In just 48 hours, the Washington Capitals went from several voids in the lineup to plenty of depth across the board as they kicked off 2022 NHL Free Agency with a bang.
Not only did Washington go for a complete overhaul in net, bringing in Darcy Kuemper and Charlie Lindgren to replace Ilya Samsonov and Vitek Vanecek, but the team made upgrades on the forward lines and blue line.
With Nicklas Backstrom, Tom Wilson, and potentially Carl Hagelin out for the long haul, the Capitals inked Dylan Strome and Henrik Borgstrom to contracts, re-signed Marcus Johansson, and also acquired Connor Brown. In addition, Washington added Erik Gustafsson and Lucas Carlsson on defense while also extending Matt Irwin.
Taking all those moves into account, there are still questions with regard to what the lineup will look like and how everything will play out in 2022-23. So, we opened the WHN Mailbag to answer some of those burning Q’s. With the influx of responses we got — thank you so much, readers — we’re going to split this WHN Mailbag into two parts. So, let’s get down to business with Part 1.
Editor’s Note: Some questions have been edited for clarity.
@ivancapsrock – What is your opinion on the Capitals line-up with Brown, Strome and Gustafsson joining? Where do the new acquisitions fit into the lineup?
I think that Washington did a solid job of bringing in some top-6 depth and getting some full-time NHLers to help fill some of the voids. Brown is a great addition and a top-6 contributor capable of 20-goal campaigns. Also, he is tenacious on pucks and a top penalty killer, and as he said, he brings a little bit of everything. With Wilson out, he is the perfect fill-in, and I expect him to take over for No. 43 on that top line and also take over his role on the PK.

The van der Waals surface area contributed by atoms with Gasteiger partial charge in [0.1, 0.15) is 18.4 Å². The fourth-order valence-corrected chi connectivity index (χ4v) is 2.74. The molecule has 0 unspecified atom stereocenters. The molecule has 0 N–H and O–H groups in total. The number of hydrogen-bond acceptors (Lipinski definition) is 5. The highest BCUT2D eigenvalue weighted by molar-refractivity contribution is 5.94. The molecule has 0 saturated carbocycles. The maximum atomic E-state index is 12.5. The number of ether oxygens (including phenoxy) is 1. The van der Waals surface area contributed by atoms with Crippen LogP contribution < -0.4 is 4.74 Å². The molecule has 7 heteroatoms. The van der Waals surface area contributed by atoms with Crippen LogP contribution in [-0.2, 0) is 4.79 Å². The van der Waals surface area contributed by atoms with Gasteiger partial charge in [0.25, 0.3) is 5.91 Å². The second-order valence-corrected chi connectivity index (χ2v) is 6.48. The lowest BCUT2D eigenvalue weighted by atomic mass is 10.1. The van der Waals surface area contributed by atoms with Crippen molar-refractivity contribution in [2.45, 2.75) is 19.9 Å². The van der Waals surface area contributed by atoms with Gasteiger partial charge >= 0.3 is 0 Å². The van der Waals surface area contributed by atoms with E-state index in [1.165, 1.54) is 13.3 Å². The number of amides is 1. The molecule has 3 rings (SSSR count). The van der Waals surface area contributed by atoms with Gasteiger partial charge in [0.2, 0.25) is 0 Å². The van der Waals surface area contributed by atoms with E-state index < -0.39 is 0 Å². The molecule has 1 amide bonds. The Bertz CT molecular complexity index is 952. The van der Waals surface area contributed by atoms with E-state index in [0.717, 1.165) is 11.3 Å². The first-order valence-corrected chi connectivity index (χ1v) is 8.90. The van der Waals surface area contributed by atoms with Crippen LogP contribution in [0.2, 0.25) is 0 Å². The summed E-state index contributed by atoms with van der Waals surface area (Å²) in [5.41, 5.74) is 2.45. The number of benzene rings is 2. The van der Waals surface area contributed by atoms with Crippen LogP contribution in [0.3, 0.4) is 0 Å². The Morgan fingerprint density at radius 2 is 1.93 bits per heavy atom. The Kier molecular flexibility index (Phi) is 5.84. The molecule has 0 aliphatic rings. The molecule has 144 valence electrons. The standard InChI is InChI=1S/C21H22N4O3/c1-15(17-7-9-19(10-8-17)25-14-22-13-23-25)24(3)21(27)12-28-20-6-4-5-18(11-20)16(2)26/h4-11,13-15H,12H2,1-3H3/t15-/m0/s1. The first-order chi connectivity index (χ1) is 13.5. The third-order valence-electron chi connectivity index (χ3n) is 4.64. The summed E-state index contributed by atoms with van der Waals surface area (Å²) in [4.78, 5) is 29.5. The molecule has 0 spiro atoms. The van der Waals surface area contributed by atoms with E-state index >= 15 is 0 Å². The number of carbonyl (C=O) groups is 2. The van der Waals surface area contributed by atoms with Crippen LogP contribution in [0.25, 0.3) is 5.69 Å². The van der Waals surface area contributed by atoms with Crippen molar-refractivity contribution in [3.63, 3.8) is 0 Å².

As for Strome, he’s a 25-year-old and still very much on the rise with plenty of upside. He is coming off a bounceback year with the Chicago Blackhawks and showed flashes of that greatness that made him the third-overall pick in 2015. Strome brings plenty to the table for the Capitals, including playmaking ability, help on the power play, and the ability to win face-offs. I see him slotting in for Nicklas Backstrom at second-line center, but the team also pointed out he can play on the wing if need be.
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When it comes to Johansson and Borgstrom, I see Johansson filling in for Hagelin as the strong defensive forward and two-way presence on that powerhouse fourth line with Garnet Hathaway and Nic Dowd. Also, I could see him on the third line wing if need be, or if Peter Laviolette prefers Conor Sheary, who has proven chemistry on the fourth line, in that 4LW spot. Borgstrom is on a two-way deal, and I see him as a 13th forward or in Hershey, and that all depends on his training camp performance.
General manager Brian MacLellan said that he sees Gustafsson on the third pairing. He can fill in for Justin Schultz, who was a staple on the team’s backend for the last two seasons, as a puck-mover and steady presence to complement Trevor van Riemsdyk. Meanwhile, this allows TVR to return to his natural right side.
It’s not a guaranteed spot, though, and he’ll face competition. Lucas Johansen is looking to make the NHL jump, and the 6-5 Carlsson will also want to try and earn an NHL stay. Meanwhile, Irwin will be looking for more game action after lacing ’em up just 17 times last season.